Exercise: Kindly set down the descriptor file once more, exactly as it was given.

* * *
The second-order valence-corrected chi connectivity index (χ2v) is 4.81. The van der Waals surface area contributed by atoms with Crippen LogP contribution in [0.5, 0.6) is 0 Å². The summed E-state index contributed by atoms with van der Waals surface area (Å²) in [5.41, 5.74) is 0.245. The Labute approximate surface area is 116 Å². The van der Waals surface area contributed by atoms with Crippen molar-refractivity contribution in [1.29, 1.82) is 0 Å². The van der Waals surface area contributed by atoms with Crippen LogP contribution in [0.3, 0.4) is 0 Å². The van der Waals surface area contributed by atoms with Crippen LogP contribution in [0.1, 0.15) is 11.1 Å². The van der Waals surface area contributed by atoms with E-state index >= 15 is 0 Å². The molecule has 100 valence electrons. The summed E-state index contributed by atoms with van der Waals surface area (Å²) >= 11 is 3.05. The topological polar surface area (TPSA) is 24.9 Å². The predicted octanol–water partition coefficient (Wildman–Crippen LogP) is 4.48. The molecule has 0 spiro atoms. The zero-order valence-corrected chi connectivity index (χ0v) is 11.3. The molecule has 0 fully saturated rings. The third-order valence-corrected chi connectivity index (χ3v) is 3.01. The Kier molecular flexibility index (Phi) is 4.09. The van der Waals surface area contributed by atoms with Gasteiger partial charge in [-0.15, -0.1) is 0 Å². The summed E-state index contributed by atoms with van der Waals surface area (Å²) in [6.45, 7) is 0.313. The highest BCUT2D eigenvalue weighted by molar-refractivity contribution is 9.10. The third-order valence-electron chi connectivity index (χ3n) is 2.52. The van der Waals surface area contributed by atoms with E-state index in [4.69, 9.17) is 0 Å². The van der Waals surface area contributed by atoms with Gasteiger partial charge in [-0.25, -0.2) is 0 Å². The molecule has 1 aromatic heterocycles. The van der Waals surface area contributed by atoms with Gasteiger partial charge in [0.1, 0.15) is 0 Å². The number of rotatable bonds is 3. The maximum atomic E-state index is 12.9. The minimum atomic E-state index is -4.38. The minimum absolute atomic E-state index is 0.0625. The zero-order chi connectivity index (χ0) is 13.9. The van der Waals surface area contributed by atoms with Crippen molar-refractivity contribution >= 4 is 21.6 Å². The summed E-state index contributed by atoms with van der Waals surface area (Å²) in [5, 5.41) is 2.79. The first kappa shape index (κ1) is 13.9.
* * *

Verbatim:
The second-order valence-corrected chi connectivity index (χ2v) is 4.81. The van der Waals surface area contributed by atoms with Crippen LogP contribution in [0.5, 0.6) is 0 Å². The summed E-state index contributed by atoms with van der Waals surface area (Å²) in [5.41, 5.74) is 0.245. The Labute approximate surface area is 116 Å². The van der Waals surface area contributed by atoms with Crippen molar-refractivity contribution in [1.29, 1.82) is 0 Å². The van der Waals surface area contributed by atoms with Crippen LogP contribution in [0.3, 0.4) is 0 Å². The van der Waals surface area contributed by atoms with Crippen LogP contribution in [0.1, 0.15) is 11.1 Å². The van der Waals surface area contributed by atoms with E-state index >= 15 is 0 Å². The molecule has 100 valence electrons. The summed E-state index contributed by atoms with van der Waals surface area (Å²) >= 11 is 3.05. The topological polar surface area (TPSA) is 24.9 Å². The predicted octanol–water partition coefficient (Wildman–Crippen LogP) is 4.48. The molecule has 0 spiro atoms. The zero-order valence-corrected chi connectivity index (χ0v) is 11.3. The molecule has 0 fully saturated rings. The third-order valence-corrected chi connectivity index (χ3v) is 3.01. The Kier molecular flexibility index (Phi) is 4.09. The van der Waals surface area contributed by atoms with Gasteiger partial charge in [-0.15, -0.1) is 0 Å². The summed E-state index contributed by atoms with van der Waals surface area (Å²) in [6.45, 7) is 0.313. The highest BCUT2D eigenvalue weighted by molar-refractivity contribution is 9.10. The third-order valence-electron chi connectivity index (χ3n) is 2.52. The van der Waals surface area contributed by atoms with E-state index in [4.69, 9.17) is 0 Å². The van der Waals surface area contributed by atoms with Gasteiger partial charge in [-0.25, -0.2) is 0 Å². The molecule has 1 aromatic heterocycles. The van der Waals surface area contributed by atoms with Gasteiger partial charge in [0.1, 0.15) is 0 Å². The number of rotatable bonds is 3. The maximum atomic E-state index is 12.9. The minimum atomic E-state index is -4.38. The minimum absolute atomic E-state index is 0.0625. The zero-order chi connectivity index (χ0) is 13.9. The van der Waals surface area contributed by atoms with Crippen molar-refractivity contribution >= 4 is 21.6 Å². The summed E-state index contributed by atoms with van der Waals surface area (Å²) in [5, 5.41) is 2.79. The first kappa shape index (κ1) is 13.9.